Friday 5 July 2024

A Digression Both Winding and Overblown on the Origins of Windgap Road, Flatrock

A Digression Both Winding and Overblown on the Origins of Windgap Road, Flatrock

By Dale Gilbert Jarvis published 5 July 2024

The toponym “Windgap” occurs in several places in in Atlantic Canada. There is a Windgap Brook in Kings, New Brunswick, and a Windgap Tarn in Torngat, Labrador.  There are also references to a Wind Gap or Windy Gap near Petty Harbour-Maddox Cove. 

The name may originally have meant a path that winds through a hilly or rocky spot. An article in the Newfoundland Quarterly from 1935 describes such a entranceway to the community of Perry’s Cove, Conception Bay:

Through a “windgap” the road leads down the side of the valley, past pretty little lakes and scattered houses, and trees all green or russet and gold, until the river is crossed as the road to Perry's Cove turns off to the right.

This sense of the word is conveyed in a report by the Newfoundland Hiking Club, who made a trek from Rennie’s Bridge to Pouch Cove and back (in an admirable 9 hours and 5 minutes) in 1932:

After stopping here [Pouch Cove] to buy refreshments we carried on to Flatrock and had tea at the top of the Windgap which we made by 5:10. 

The group made the same hike again in 1936, with one participant writing:

This afternoon’s long trek brought us through Pouch Cove and Flatrock, and up through the Windgap, the origin of which name set us speculating. While climbing that tortuous ascent awinding its way up towards its gap in the hills we decided upon its meaning; but on meeting the gale that charged down on us as we entered the gap, we wondered whether it meant “Winding Gap” or “Windy Gap.”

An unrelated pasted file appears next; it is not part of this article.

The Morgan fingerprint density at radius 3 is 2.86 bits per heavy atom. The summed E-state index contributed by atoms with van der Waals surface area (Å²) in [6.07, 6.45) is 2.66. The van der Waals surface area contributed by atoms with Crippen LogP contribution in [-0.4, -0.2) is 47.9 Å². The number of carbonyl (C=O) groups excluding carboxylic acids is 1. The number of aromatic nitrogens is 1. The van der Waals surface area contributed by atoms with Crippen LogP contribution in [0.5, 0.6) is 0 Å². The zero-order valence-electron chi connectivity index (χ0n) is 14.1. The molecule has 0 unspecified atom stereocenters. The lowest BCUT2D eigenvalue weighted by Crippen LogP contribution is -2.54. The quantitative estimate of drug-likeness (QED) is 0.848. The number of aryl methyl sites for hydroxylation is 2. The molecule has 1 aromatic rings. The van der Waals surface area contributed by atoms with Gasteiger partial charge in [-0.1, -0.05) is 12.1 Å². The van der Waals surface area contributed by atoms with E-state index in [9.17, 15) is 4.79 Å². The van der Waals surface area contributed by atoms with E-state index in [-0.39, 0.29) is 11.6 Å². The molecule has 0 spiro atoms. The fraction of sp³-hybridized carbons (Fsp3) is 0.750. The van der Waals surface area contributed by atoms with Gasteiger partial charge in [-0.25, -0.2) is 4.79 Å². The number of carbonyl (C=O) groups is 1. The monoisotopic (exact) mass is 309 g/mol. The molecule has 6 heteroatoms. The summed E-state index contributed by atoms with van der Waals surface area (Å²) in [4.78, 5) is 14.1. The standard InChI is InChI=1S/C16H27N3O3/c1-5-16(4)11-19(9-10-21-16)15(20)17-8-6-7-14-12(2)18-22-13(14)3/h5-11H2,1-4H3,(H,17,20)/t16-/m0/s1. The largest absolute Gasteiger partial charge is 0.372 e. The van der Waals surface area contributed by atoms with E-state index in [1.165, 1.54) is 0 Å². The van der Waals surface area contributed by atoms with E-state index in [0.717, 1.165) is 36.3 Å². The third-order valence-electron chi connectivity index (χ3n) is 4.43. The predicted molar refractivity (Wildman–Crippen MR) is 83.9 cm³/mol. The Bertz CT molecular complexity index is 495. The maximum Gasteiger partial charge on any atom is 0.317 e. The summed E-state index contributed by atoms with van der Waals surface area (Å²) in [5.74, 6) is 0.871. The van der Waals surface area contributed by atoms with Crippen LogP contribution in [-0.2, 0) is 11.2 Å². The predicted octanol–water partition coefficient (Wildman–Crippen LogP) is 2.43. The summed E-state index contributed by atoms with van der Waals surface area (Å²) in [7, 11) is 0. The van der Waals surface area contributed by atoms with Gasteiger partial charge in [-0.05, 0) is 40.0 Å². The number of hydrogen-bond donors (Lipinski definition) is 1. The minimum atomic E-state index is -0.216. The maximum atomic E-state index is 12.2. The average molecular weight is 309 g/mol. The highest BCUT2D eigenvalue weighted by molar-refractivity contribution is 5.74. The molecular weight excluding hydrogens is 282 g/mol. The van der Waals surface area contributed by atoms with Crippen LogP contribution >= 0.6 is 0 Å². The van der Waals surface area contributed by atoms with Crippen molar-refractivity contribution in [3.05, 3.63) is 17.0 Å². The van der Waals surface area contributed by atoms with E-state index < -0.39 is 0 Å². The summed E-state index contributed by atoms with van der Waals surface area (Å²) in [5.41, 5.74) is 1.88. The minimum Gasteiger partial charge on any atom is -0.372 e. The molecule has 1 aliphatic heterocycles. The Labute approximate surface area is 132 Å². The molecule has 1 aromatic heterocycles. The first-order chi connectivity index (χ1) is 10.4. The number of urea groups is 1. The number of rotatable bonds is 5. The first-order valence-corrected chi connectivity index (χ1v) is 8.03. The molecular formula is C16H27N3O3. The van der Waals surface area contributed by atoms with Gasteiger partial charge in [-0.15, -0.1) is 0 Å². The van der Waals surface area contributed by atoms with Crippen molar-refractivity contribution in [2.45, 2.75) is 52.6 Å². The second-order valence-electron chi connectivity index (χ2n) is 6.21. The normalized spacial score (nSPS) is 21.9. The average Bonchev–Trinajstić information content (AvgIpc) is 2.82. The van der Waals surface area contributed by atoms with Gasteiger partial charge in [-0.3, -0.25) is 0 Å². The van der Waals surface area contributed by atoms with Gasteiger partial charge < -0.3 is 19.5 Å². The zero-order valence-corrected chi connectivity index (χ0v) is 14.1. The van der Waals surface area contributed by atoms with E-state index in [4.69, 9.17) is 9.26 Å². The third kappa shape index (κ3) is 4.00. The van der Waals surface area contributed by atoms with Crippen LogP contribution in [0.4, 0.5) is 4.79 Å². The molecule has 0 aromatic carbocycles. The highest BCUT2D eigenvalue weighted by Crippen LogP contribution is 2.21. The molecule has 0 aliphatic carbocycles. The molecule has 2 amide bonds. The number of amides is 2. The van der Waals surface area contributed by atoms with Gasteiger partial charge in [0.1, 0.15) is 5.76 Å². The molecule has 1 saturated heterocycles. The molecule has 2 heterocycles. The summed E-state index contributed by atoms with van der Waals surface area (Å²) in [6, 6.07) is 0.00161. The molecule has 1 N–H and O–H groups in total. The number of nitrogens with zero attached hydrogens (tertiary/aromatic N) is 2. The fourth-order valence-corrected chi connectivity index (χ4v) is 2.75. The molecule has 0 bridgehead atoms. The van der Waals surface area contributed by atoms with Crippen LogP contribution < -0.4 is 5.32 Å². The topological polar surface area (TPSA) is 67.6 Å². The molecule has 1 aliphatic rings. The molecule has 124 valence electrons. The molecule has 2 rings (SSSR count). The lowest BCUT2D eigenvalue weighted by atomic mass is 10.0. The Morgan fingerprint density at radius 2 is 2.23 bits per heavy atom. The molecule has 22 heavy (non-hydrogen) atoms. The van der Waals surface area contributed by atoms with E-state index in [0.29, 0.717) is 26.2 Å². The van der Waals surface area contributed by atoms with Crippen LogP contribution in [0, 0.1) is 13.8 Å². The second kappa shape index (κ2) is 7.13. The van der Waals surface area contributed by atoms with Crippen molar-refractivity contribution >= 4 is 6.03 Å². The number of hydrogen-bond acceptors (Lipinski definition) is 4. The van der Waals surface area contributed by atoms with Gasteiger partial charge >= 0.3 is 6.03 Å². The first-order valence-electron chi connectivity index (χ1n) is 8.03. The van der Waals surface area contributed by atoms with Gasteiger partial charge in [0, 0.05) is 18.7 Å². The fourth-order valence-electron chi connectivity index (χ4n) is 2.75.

A 1982 article in Decks Awash notes, “‘Wind’ is still pronounced in the old way, to rhyme with ‘find.’” Folklorist Lara Maynard, who grew up in the area, told me the name is pronounced “Wind as in wind up. But the d is hardly pronounced. So ‘Winegap.’” 

There are print references to both “Wind Gap” and” Windgap” for Flatrock (or “Flat Rock”) in the 1830s, and there are also early references to a “Windgap Route” in the location of the current roadway.  By 1833, work had begun on opening up a pathway along this route. The Journal of the Legislative Council of the Island of Newfoundland for 1833 notes the following for Flat Rock Road:

The Road between Flat Rock and Torbay has been opened, but no part of it has yet been made; it is, consequently, in a very rough and imperfect state. On approaching Flat Rock from the Torbay side it will be impracticable to follow the old line. At the top of the hill which overlooks Flat Rock, it will be necessary to keep further from the shore, and to sweep the high ground which, immediately to the South and West of this Settlement, joins the Pouch Cove Road to the North and West of the Cove. To trace out and level this part of that line only, the sum of £200 will be required, and until this shall have been done, the whole line of Road beyond Flat Rock to Pouch Cove will be comparatively unavailable for Horse and Cart work.

In 1841, a petition to the House of Assembly was made by Michael Wade (who had settled in the area around 1838), James Burke, and other inhabitants of Flatrock, “praying the house to grant such sum as may be necessary for  making a road from Flat Rock to Torbay.”  The path at that point was described as “partially opened” and it was noted that the line “which has been marked and opened passes through private property. The Journal of the Assembly went on to state:

At Flat Rock it is difficult to bring the road convenient to any of the Rooms of the Inhabitants, except by the line of road which has been made by Mr. Michael Wade. His would be the most level line to Flat Rock ; but it would much increase the distance for those persons resident on the North side of Flat Rock, in Pouch Cove, &c. Mr. Wade has made a tolerably good road here at his own expense.

Several calls for tenders were made in the 1840s, funds were allocated, and work progressed. In 1846, another petition to the Assembly was made by William Bulger and others of Flatrock, “praying for a grant to repair and complete the roads from Windgap to Gallows Cove pond, and from Flat Rock to Windgap in said settlement.” That year, £30 were disbursed for construction along the Windgap section of the road.

Trouble, however, was brewing. 

The Wade family had been involved in the early construction of the road, but were apparently unhappy about the allocation of funds.  In 1851, they had their case presented to the House: